The head of a new £30 million advanced materials facility has welcomed the Government’s bid to support innovation with billions of pounds in funding for scientific research and development.
Speaking at this week’s CBI conference in the run-up to the Autumn Statement, Theresa May pledged the additional £2 billion funding by 2020.
The news has been warmly received by Dr Cathryn Hickey, the chief executive of the Applied Materials Research, Innovation and Commercialisation Company (AMRICC).
Situated in Stoke-on-Trent, AMRICC is supporting a new industrial landscape for the future by providing a facility to ‘scale-up’ ideas and innovations in ceramics into a commercial reality.
Dr Hickey said: “AMRICC will revolutionise the way industry brings new materials to market, creating an environment which champions scientific breakthrough and provides the business acumen needed to make innovation a commercial reality.
“Transformational technologies within the ceramics sector such as field enhanced sintering, a form of rapid heat treatment which also creates strength and integrity in the material, are showing significant product performance improvements and increased rate of manufacture.
“Ultimately, sintering can decrease the cost of manufacturing ceramics through a reduction in furnace temperature and reduced production timescales.
“The adoption of new technologies such as this not only offers productivity solutions to industry challenges, but also facilitates longer-term business growth.
“However, it is crucial for scientists and engineers to translate scientific advances into practical technologies.
“This requires a place where engineering can be developed at scale beyond what a university or research centre can do.
“AMRICC is unique in supporting technology transfer in applied materials. Its expertise and production facilities enable basic research to be scaled up to a new product that makes a difference for thousands of people in a controlled production setting.”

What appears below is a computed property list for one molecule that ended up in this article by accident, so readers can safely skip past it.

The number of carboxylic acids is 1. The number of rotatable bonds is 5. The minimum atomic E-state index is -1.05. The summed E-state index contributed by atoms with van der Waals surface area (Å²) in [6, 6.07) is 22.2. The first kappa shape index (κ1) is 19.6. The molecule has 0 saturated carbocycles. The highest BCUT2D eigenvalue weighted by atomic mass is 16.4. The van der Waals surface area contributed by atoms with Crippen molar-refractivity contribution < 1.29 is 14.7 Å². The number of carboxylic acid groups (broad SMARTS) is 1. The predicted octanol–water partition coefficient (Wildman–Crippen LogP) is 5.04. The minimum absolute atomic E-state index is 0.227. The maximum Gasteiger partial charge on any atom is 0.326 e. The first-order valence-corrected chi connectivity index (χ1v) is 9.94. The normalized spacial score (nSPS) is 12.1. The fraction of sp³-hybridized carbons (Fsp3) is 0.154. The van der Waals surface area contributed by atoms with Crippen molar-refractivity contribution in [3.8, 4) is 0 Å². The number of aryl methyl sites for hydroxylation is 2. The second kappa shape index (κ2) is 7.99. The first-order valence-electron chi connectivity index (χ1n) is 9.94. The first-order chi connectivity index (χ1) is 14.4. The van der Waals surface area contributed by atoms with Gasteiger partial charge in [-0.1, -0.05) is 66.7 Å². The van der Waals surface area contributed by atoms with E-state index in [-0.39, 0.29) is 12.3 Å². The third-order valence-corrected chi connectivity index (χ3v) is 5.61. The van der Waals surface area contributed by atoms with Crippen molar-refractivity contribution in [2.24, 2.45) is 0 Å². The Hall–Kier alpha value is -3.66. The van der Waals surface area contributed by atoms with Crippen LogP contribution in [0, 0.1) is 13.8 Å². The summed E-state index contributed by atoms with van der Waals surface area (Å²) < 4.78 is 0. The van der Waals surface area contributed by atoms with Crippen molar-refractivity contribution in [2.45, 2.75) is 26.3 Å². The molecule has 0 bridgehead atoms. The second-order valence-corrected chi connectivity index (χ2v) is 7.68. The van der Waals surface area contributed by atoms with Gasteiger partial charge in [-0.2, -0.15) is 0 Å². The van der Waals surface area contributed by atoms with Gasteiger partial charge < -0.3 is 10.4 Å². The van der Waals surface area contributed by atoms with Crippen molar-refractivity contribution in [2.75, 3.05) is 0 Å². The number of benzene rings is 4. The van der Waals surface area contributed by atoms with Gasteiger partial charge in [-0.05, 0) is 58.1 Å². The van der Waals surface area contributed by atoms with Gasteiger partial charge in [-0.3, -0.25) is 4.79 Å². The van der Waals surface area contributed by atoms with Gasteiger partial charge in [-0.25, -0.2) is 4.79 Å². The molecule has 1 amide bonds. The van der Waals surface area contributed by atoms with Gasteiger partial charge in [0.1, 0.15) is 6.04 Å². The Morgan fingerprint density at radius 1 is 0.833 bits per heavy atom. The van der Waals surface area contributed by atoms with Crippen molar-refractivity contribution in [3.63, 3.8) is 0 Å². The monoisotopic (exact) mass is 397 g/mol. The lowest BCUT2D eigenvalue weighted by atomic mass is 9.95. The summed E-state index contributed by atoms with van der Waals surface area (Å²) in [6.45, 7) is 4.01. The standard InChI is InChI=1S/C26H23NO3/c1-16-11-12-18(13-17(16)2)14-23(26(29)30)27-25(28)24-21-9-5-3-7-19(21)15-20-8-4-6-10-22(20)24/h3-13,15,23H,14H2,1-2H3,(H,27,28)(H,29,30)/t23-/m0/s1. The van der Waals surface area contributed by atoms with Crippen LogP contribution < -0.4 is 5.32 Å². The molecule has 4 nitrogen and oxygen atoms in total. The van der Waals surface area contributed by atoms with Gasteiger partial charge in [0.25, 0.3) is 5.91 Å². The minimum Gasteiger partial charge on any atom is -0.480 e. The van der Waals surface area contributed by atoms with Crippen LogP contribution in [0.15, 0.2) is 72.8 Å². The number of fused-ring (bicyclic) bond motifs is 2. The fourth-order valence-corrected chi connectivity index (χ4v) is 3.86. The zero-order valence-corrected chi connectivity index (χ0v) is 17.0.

Officially launched in October this year, AMRICC is forging links with Imperial College London, the University of Manchester and Staffordshire University to develop a new generation of materials scientists and engineers and create a stream of talent.
Dr Hickey added: “AMRICC offers the UK – and Stoke-on-Trent and Staffordshire in particular – a unique opportunity to become the world leader in the commercialisation of materials and materials process development.
“Traditionally, once a new material or process is discovered, bringing it to commercial use in the marketplace has taken up to 20 years or more.
“In some cases the flow of innovation to fully commercialised products never happens and it’s this ‘valley of death’ that AMRICC will address.
“AMRICC’s unique collaboration between academia and industry partners will help companies drive innovation to develop, manufacture and deploy advanced materials much faster and at a fraction of the cost.
“It will also provide a key focal point to attract inward investment and help to address low levels of innovation – and builds on the heritage of ceramics, steel and polymers in Stoke-on-Trent and Staffordshire.”
AMRICC is being established with the support of the international materials technology company Lucideon as well as Stoke-on-Trent City Council and the Stoke-on-Trent and Staffordshire Local Enterprise Partnership.
It will be initially based alongside Lucideon’s headquarters in the Penkhull area of Stoke-on-Trent. In the future it is set to establish within the Ceramic Valley Enterprise Zone – being developed on along the A500 corridor in Stoke-on-Trent and Newcastle-under-Lyme.